Time to assume that health research is fraudulent until proven otherwise?

Health research is based on trust. Health professionals and journal editors reading the results of a clinical trial assume that the trial happened and that the results were honestly reported. But about 20% of the time, said Ben Mol, professor of obstetrics and gynaecology at Monash Health, they would be wrong. As I’ve been concerned about research fraud for 40 years, I wasn’t that surprised as many would be by this figure, but it led me to think that the time may have come to stop assuming that research actually happened and is honestly reported, and assume that the research is fraudulent until there is some evidence to support it having happened and been honestly reported. The Cochrane Collaboration, which purveys “trusted information,” has now taken a step in that direction.

As he described in a webinar last week, Ian Roberts, professor of epidemiology at the London School of Hygiene & Tropical Medicine, began to have doubts about the honest reporting of trials after a colleague asked if he knew that his systematic review showing the mannitol halved death from head injury was based on trials that had never happened. He didn’t, but he set about investigating the trials and confirmed that they hadn’t ever happened. They all had a lead author who purported to come from an institution that didn’t exist and who killed himself a few years later. The trials were all published in prestigious neurosurgery journals and had multiple co-authors. None of the co-authors had contributed patients to the trials, and some didn’t know that they were co-authors until after the trials were published. When Roberts contacted one of the journals the editor responded that “I wouldn’t trust the data.” Why, Roberts wondered, did he publish the trial? None of the trials have been retracted.

Later Roberts, who headed one of the Cochrane groups, did a systematic review of colloids versus crystalloids only to discover again that many of the trials that were included in the review could not be trusted. He is now sceptical about all systematic reviews, particularly those that are mostly reviews of multiple small trials. He compared the original idea of systematic reviews as searching for diamonds, knowledge that was available if brought together in systematic reviews; now he thinks of systematic reviewing as searching through rubbish. He proposed that small, single centre trials should be discarded, not combined in systematic reviews.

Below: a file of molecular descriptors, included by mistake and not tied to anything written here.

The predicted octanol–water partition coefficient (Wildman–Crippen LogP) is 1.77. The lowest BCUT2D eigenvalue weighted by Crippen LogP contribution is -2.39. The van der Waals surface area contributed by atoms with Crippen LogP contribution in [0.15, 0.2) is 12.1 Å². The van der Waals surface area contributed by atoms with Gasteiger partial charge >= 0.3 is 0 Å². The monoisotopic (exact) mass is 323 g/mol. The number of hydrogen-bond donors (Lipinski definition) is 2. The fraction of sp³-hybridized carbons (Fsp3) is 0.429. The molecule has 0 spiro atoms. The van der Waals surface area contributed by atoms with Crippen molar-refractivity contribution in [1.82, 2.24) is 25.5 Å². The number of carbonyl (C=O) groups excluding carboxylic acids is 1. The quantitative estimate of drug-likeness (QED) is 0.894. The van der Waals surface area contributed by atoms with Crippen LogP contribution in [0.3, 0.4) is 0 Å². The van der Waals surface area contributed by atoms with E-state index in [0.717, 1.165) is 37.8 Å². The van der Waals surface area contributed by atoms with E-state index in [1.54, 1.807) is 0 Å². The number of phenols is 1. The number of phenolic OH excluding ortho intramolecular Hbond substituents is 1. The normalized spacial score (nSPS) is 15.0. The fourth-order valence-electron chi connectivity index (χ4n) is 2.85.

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The Massive Infiltration of U.S. Virus Research by China’s Military

The following is one example of a much larger problem, not just at this institution, but all across the United States involving billions of taxpayer dollars in knowledge, skills and research grants being fed into China’s virus research laboratories, no doubt, some going to its biowarfare program.

The University of Texas Medical Branch (UTMB) in Galveston is a major virus research center heavily funded by the National Institutes of Health, especially Dr. Anthony Fauci’s National Institute of Allergy and Infectious Diseases.

In August 2020, UTMB was designated by Anthony Fauci as one of the ten Centers for Research in Emerging Infectious Diseases and newly funded by a NIAID grant totaling $82 million.

Perhaps not coincidentally, Fauci also designated Peter Daszak’s EcoHealth Alliance, a long-time collaborator with the Wuhan Institute of Virology, as another Center for Research in Emerging Infectious Diseases, awarding it $7.5 million.

UTMB is also the home of the Department of Defense-funded Center for Biodefense and Emerging Infectious Diseases.

UTMB has one of the few Biosafety Level 4 facilities for containing and conducting research on the world’s most dangerous viruses.

One does not need to dig very deeply to find that UTMB has been infiltrated by scientists of People’s Liberation Army, some believed to be linked to China’s biowarfare program.

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